Drozdzal M.,Computer Vision Center |
Segui S.,Computer Vision Center |
Segui S.,University of Barcelona |
Radeva P.,Computer Vision Center |
And 5 more authors.
Computers in Biology and Medicine | Year: 2015
Wireless Capsule Endoscopy (WCE) provides a new perspective of the small intestine, since it enables, for the first time, visualization of the entire organ. However, the long visual video analysis time, due to the large number of data in a single WCE study, was an important factor impeding the widespread use of the capsule as a tool for intestinal abnormalities detection. Therefore, the introduction of WCE triggered a new field for the application of computational methods, and in particular, of computer vision. In this paper, we follow the computational approach and come up with a new perspective on the small intestine motility problem. Our approach consists of three steps: first, we review a tool for the visualization of the motility information contained in WCE video; second, we propose algorithms for the characterization of two motility building-blocks: contraction detector and lumen size estimation; finally, we introduce an approach to detect segments of stable motility behavior. Our claims are supported by an evaluation performed with 10 WCE videos, suggesting that our methods ably capture the intestinal motility information. © 2015 Elsevier Ltd.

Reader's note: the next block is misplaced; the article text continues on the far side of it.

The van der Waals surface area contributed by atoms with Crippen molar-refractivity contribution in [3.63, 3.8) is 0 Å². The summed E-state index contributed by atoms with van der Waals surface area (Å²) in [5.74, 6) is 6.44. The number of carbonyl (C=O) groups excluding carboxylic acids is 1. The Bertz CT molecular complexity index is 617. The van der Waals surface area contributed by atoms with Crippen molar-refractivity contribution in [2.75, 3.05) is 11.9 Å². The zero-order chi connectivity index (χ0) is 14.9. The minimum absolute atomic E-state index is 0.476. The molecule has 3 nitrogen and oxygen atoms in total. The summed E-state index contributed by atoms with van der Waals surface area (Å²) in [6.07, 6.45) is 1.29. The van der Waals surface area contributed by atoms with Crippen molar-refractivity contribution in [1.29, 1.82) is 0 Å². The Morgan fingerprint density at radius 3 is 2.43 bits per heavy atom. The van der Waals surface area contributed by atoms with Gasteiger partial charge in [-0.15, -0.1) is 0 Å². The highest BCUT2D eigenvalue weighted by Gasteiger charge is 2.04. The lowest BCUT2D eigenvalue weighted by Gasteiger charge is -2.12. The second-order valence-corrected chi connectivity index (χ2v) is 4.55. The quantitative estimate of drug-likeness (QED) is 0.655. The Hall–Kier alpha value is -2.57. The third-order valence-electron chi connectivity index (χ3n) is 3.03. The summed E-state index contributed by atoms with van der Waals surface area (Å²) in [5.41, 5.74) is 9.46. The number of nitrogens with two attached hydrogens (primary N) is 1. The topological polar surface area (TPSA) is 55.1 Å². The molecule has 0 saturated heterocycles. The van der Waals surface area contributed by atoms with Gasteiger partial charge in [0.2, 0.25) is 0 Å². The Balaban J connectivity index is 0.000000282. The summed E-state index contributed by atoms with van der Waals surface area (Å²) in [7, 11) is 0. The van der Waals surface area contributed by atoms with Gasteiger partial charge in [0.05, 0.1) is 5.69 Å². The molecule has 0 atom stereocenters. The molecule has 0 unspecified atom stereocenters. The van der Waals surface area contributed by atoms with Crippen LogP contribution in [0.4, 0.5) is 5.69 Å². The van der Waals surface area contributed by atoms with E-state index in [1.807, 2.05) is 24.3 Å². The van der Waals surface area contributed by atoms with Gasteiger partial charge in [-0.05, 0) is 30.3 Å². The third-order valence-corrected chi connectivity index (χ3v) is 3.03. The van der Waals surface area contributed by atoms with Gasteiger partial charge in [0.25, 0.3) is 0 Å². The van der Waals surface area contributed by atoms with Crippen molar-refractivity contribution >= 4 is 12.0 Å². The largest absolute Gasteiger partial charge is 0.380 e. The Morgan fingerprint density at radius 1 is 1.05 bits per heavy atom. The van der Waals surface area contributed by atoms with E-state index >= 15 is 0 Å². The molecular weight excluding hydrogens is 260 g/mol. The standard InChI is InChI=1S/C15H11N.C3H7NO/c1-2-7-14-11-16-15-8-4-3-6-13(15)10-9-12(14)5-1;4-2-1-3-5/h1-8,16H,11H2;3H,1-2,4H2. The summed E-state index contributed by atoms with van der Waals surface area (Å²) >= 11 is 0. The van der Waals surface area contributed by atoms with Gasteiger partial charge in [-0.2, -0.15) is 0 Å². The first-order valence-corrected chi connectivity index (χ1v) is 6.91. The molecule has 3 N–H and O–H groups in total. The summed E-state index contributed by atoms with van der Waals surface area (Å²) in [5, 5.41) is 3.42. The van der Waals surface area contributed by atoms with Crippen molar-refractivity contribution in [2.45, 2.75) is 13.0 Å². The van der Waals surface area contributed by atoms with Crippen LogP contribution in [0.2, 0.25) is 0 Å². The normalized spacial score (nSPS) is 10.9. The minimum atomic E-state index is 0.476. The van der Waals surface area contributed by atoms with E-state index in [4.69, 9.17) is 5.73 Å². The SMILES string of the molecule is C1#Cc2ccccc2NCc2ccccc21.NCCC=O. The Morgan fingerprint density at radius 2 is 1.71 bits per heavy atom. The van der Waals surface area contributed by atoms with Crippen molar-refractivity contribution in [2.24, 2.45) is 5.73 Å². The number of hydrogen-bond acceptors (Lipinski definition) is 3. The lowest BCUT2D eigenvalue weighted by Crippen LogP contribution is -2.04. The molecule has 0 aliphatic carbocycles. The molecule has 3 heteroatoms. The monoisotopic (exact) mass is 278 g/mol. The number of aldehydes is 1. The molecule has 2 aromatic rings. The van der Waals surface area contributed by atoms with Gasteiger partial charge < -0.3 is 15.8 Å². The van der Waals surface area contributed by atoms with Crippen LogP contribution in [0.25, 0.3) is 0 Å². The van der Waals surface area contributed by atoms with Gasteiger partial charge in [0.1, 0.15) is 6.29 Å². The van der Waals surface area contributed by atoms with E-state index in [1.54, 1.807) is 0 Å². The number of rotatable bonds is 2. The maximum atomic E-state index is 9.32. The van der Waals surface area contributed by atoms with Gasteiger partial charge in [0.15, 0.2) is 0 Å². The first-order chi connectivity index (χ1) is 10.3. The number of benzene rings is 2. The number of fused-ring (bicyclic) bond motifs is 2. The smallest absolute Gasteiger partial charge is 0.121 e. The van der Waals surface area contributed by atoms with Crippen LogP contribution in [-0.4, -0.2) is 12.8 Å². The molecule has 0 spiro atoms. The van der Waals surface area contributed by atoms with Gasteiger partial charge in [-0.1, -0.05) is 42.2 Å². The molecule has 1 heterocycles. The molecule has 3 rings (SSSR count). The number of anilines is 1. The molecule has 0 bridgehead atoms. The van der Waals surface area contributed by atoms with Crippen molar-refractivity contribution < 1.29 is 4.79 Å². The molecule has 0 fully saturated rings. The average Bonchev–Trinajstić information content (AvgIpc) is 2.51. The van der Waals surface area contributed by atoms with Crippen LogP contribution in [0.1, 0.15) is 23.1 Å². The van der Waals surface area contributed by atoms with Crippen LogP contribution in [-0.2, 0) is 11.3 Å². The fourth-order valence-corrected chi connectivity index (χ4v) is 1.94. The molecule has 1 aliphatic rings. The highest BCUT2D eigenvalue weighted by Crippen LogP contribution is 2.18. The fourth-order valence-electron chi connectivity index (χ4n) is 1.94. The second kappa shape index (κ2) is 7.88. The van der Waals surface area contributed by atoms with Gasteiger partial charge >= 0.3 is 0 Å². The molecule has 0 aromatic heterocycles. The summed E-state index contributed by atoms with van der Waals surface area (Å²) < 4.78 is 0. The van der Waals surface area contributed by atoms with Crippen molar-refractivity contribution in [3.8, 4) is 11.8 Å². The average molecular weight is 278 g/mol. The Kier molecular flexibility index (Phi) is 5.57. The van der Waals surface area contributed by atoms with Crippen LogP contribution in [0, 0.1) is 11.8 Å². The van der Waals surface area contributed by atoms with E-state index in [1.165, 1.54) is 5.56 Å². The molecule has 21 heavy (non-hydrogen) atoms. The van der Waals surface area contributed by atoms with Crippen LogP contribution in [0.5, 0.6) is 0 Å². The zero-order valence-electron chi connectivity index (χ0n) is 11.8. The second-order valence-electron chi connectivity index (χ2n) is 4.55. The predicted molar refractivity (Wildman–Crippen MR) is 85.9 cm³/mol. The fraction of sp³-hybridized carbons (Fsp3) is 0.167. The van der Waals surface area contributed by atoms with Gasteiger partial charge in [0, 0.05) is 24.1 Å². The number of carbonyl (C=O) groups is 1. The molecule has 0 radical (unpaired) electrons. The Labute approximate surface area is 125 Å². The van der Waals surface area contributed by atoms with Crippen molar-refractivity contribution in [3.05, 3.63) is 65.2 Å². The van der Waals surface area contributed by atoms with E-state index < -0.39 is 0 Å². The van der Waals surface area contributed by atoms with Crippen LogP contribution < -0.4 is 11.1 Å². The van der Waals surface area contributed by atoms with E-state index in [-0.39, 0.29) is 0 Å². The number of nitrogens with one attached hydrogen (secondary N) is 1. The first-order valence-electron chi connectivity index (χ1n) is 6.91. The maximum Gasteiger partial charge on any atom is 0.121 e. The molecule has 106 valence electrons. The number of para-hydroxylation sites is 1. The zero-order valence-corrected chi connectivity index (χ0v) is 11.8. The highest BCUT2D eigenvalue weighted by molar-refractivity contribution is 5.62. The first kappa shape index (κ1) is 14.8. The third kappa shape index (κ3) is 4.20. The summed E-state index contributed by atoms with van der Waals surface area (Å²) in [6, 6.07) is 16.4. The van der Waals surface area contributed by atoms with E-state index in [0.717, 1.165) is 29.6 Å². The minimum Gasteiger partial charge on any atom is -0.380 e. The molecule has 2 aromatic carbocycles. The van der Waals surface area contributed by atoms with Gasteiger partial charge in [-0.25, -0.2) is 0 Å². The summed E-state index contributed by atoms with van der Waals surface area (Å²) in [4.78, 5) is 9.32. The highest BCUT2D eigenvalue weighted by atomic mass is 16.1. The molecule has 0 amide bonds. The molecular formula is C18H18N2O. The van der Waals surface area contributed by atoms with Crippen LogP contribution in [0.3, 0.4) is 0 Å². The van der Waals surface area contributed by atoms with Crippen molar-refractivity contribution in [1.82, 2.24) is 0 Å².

Drozdzal M.,University of Barcelona |
Drozdzal M.,Autonomous University of Barcelona |
Segui S.,University of Barcelona |
Segui S.,Autonomous University of Barcelona |
And 6 more authors.
Computerized Medical Imaging and Graphics | Year: 2013
The Wireless Capsule Endoscopy (WCE) technology allows the visualization of the whole small intestine tract. Since the capsule is freely moving, mainly by the means of peristalsis, the data acquired during the study gives a lot of information about the intestinal motility. However, due to: (1) huge amount of frames, (2) complex intestinal scene appearance and (3) intestinal dynamics that make difficult the visualization of the small intestine physiological phenomena, the analysis of the WCE data requires computer-aided systems to speed up the analysis. In this paper, we propose an efficient algorithm for building a novel representation of the WCE video data, optimal for motility analysis and inspection. The algorithm transforms the 3D video data into 2D longitudinal view by choosing the most informative, from the intestinal motility point of view, part of each frame. This step maximizes the lumen visibility in its longitudinal extension. The task of finding " the best longitudinal view" has been defined as a cost function optimization problem which global minimum is obtained by using Dynamic Programming. Validation on both synthetic data and WCE data shows that the adaptive longitudinal view is a good alternative to the traditional motility analysis done by video analysis. The proposed novel data representation a new, holistic insight into the small intestine motility, allowing to easily define and analyze motility events that are difficult to spot by analyzing WCE video. Moreover, the visual inspection of small intestine motility is 4 times faster then by means of video skimming of the WCE. © 2012 Elsevier Ltd.